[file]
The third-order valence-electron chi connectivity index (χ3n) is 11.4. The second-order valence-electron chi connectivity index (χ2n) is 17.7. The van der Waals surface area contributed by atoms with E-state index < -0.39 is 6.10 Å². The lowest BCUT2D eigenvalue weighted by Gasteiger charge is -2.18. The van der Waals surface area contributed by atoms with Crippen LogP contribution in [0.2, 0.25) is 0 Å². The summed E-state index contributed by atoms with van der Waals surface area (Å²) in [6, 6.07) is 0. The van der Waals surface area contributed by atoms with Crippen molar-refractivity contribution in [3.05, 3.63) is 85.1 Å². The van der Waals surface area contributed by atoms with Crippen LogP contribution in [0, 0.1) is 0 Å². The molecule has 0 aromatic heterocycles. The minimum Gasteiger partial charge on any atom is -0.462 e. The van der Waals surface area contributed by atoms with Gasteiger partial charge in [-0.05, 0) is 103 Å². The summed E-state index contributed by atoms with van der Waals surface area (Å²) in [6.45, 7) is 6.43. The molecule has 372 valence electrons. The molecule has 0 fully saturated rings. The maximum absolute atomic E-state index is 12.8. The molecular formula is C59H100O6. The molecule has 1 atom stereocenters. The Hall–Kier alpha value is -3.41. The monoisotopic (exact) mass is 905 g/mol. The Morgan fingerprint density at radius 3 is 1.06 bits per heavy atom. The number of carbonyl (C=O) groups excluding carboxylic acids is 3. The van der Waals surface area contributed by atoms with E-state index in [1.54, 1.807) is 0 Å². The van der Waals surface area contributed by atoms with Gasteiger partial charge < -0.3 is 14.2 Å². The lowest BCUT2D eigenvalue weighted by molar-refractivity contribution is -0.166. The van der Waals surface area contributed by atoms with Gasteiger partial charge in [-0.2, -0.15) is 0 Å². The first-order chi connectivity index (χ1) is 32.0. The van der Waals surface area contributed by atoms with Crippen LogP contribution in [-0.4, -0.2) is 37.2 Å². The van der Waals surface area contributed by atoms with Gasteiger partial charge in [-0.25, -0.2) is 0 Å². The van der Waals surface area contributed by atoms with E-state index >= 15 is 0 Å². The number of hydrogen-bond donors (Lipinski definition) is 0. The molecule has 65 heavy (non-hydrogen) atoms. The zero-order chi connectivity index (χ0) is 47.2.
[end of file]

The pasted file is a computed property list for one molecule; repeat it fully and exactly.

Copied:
The third-order valence-electron chi connectivity index (χ3n) is 11.4. The second-order valence-electron chi connectivity index (χ2n) is 17.7. The van der Waals surface area contributed by atoms with E-state index < -0.39 is 6.10 Å². The lowest BCUT2D eigenvalue weighted by Gasteiger charge is -2.18. The van der Waals surface area contributed by atoms with Crippen LogP contribution in [0.2, 0.25) is 0 Å². The summed E-state index contributed by atoms with van der Waals surface area (Å²) in [6, 6.07) is 0. The van der Waals surface area contributed by atoms with Crippen molar-refractivity contribution in [3.05, 3.63) is 85.1 Å². The van der Waals surface area contributed by atoms with Crippen LogP contribution in [0, 0.1) is 0 Å². The molecule has 0 aromatic heterocycles. The minimum Gasteiger partial charge on any atom is -0.462 e. The van der Waals surface area contributed by atoms with Gasteiger partial charge in [-0.05, 0) is 103 Å². The summed E-state index contributed by atoms with van der Waals surface area (Å²) in [6.45, 7) is 6.43. The molecule has 372 valence electrons. The molecule has 0 fully saturated rings. The maximum absolute atomic E-state index is 12.8. The molecular formula is C59H100O6. The molecule has 1 atom stereocenters. The Hall–Kier alpha value is -3.41. The monoisotopic (exact) mass is 905 g/mol. The Morgan fingerprint density at radius 3 is 1.06 bits per heavy atom. The number of carbonyl (C=O) groups excluding carboxylic acids is 3. The van der Waals surface area contributed by atoms with E-state index in [1.54, 1.807) is 0 Å². The van der Waals surface area contributed by atoms with Gasteiger partial charge < -0.3 is 14.2 Å². The lowest BCUT2D eigenvalue weighted by molar-refractivity contribution is -0.166. The van der Waals surface area contributed by atoms with Gasteiger partial charge in [-0.2, -0.15) is 0 Å². The first-order chi connectivity index (χ1) is 32.0. The van der Waals surface area contributed by atoms with Crippen LogP contribution in [-0.4, -0.2) is 37.2 Å². The van der Waals surface area contributed by atoms with Gasteiger partial charge in [-0.25, -0.2) is 0 Å². The van der Waals surface area contributed by atoms with E-state index >= 15 is 0 Å². The number of hydrogen-bond donors (Lipinski definition) is 0. The molecule has 65 heavy (non-hydrogen) atoms. The zero-order chi connectivity index (χ0) is 47.2.